We hypothesise that the CX3CR1 signalling pathway in microglia, and TLX signalling pathways in NPCs interact to maintain homeostasis in the neurogenic niche in the adult hippocampus, which is supported by our observation of a decrease in TLX transcription in CX3CR1KO mice. This is also in-line with the emerging evidence that microglia regulate neurogenesis in a temporal- and spatial-dependent manner, and that microglia are proposed as a key mediator and integrator of information that may influence the neurogenic niches (reviewed in [4]). Here we show a significant negative correlation between hippocampal neurogenesis and microglia number and soma size in the absence of TLX, which supports our previous demonstration that the absence of TLX results in an activated microglial phenotype, increased levels of endogenous IL-1β and impaired hippocampal neurogenesis [35], and thus implicate TLX as a mediator of NS/PC-microglial communication. However, the temporal relationship between the associations we observed remains unclear. Further studies examining if NPCs in the hippocampi of TLX-deficient mice have impaired CX3CL1 would provide valuable information on whether the activated microglia in TLX knockout mice has been promoted through a CX3CL1/CX3CR1-mediated pathway. Isolating microglia from the hippocampi of TLX-deficient mice and examining how these microglia behave in response to pro- and anti-inflammatory stimulation with cytokines for various durations would provide insight into the temporal relationship of our findings. Moreover, since CX3CR1-deficient mice have been shown to present with impaired hippocampal-dependent but not olfactory-dependent memory performance [17,19], it would be of interest to compare the expression of TLX and other neurogenic markers in these two neurogenic niches (the SGZ and the subventricular zone) in CX3CR1KO mice. This would thus illustrate whether TLX mediates NPC–microglia cross-talk in a region-specific manner.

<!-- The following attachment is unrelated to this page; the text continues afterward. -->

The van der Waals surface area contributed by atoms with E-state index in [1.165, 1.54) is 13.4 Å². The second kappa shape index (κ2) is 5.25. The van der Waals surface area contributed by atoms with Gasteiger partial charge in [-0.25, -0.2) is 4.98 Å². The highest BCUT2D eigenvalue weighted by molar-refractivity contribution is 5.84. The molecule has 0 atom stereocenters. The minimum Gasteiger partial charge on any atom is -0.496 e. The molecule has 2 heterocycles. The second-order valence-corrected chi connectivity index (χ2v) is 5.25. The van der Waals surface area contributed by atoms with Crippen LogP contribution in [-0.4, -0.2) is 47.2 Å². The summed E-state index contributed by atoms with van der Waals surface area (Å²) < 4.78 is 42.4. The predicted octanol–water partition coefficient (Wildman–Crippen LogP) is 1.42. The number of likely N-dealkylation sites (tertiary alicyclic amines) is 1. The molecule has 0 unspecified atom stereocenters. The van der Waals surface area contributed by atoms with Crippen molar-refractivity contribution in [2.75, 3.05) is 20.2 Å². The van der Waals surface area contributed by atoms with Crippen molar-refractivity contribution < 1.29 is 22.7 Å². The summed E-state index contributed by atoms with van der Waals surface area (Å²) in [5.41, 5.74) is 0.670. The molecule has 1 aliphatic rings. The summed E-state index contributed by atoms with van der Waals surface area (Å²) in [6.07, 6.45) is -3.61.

While it has been demonstrated that microglia have a direct effect on NSCs, the mechanisms by which microglia exercise their influence on NSCs remain largely unknown [2,4,58]. Our findings suggest that deletion of CX3CR1 expression on microglia facilitate the activation of down- but not up-stream pathways of TLX. As there was no up-regulation in mRNA expression of the transcription factor Sox2 in the hippocampi of CX3CR1KO mice, it is possible that the reduction in TLX gene transcription that we observed is regulated through a self-repression mechanism. This is supported by the fact that the transcriptional regulation of NPCs by Sox2 and TLX is autonomous such that both can act independently for the potentiation of cell proliferation and the repression of cell differentiation in order to maintain the undifferentiated and self-renewable state of progenitors within the neurogenic niche [40,41].

A number of miRNAs, such as miR-9, miR-137, miR-let7d and miR-let7b, have been shown to regulate neurogenesis rate and progression through suppression of TLX in vitro [29,31,4245] and are associated with suppression of TLX expression in vivo in hippocampi of adult mice [46]. Thus we examined whether the reduction in TLX gene transcription in adult CX3CR1KO mice was associated with up-regulation of miR-let7b and/or miR-9. Our results showed no change in the expression of either miR-let7b or miR-9 in the absence of CX3CR1 in the hippocampi of knockout and wild-type mice. It has been shown that miR-let7b and miR-9 are heterochronic switch genes, which induce acceleration in NSC differentiation and reduction in their proliferation by targeting TLX expression [29,30]. Interestingly, both miRNAs not only bind to TLX, but their expression is inversely related to that of TLX such that silencing and overexpression of the miRNAs causes an inverse increase or reduction, respectively, in TLX [29,30]. This phenomenon has been demonstrated in adult hippocampal NPC cultures and in the embryonic developing brain for both miR-9 and miR-let7b [29,30] as well as in retinal progenitor cells for miR-let7b [45]. As these processes may occur autonomously in increased NPC neuronal differentiation (which would be induced by miR-let7b and/or miR-9) combined with the fact we did not observe any change in miR-let7b and/or miR-9 expression, it follows that the reduction in TLX in CX3CR1KO mice is independent of either the TLX-miR-let7b regulatory loop or the TLX-miR-9 feedback pathway. This further supports our conjecture that the down-regulation of TLX observed in the absence of CX3CR1 could be a result of a self-repression mechanism, thereby positioning TLX as a potential target or co-regulator of the CX3CR1/CX3CL1 pathway.